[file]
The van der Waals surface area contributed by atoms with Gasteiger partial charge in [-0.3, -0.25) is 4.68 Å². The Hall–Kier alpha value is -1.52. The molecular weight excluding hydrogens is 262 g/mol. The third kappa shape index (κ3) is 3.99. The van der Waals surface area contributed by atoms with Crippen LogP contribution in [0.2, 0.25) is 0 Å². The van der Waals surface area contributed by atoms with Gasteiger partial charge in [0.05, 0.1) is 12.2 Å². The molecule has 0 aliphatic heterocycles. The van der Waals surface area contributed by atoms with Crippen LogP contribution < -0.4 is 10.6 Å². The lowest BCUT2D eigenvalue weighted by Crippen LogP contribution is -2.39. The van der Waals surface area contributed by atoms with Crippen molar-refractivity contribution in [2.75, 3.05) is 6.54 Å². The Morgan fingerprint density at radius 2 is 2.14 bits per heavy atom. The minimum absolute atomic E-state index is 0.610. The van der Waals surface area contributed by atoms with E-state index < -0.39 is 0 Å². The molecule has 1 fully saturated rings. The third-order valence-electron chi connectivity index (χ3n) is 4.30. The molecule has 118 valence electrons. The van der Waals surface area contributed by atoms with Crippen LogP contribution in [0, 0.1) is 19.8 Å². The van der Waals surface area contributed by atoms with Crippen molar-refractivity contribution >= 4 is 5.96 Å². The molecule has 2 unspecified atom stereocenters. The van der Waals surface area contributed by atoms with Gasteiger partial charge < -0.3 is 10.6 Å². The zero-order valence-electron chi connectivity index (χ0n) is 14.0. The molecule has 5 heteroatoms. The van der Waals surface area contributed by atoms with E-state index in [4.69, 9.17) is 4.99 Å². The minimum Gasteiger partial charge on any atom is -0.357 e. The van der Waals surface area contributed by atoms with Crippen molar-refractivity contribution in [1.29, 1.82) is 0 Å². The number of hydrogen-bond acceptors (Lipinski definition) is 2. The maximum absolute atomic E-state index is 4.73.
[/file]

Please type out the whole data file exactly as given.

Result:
The van der Waals surface area contributed by atoms with Gasteiger partial charge in [-0.3, -0.25) is 4.68 Å². The Hall–Kier alpha value is -1.52. The molecular weight excluding hydrogens is 262 g/mol. The third kappa shape index (κ3) is 3.99. The van der Waals surface area contributed by atoms with Crippen LogP contribution in [0.2, 0.25) is 0 Å². The van der Waals surface area contributed by atoms with Gasteiger partial charge in [0.05, 0.1) is 12.2 Å². The molecule has 0 aliphatic heterocycles. The van der Waals surface area contributed by atoms with Crippen LogP contribution < -0.4 is 10.6 Å². The lowest BCUT2D eigenvalue weighted by Crippen LogP contribution is -2.39. The van der Waals surface area contributed by atoms with Crippen molar-refractivity contribution in [2.75, 3.05) is 6.54 Å². The Morgan fingerprint density at radius 2 is 2.14 bits per heavy atom. The minimum absolute atomic E-state index is 0.610. The van der Waals surface area contributed by atoms with E-state index < -0.39 is 0 Å². The molecule has 1 fully saturated rings. The third-order valence-electron chi connectivity index (χ3n) is 4.30. The molecule has 118 valence electrons. The van der Waals surface area contributed by atoms with Crippen LogP contribution in [0, 0.1) is 19.8 Å². The van der Waals surface area contributed by atoms with Crippen molar-refractivity contribution >= 4 is 5.96 Å². The molecule has 2 unspecified atom stereocenters. The van der Waals surface area contributed by atoms with Gasteiger partial charge < -0.3 is 10.6 Å². The zero-order valence-electron chi connectivity index (χ0n) is 14.0. The molecule has 5 heteroatoms. The van der Waals surface area contributed by atoms with E-state index in [4.69, 9.17) is 4.99 Å². The minimum Gasteiger partial charge on any atom is -0.357 e. The van der Waals surface area contributed by atoms with Crippen molar-refractivity contribution in [1.29, 1.82) is 0 Å². The number of hydrogen-bond acceptors (Lipinski definition) is 2. The maximum absolute atomic E-state index is 4.73.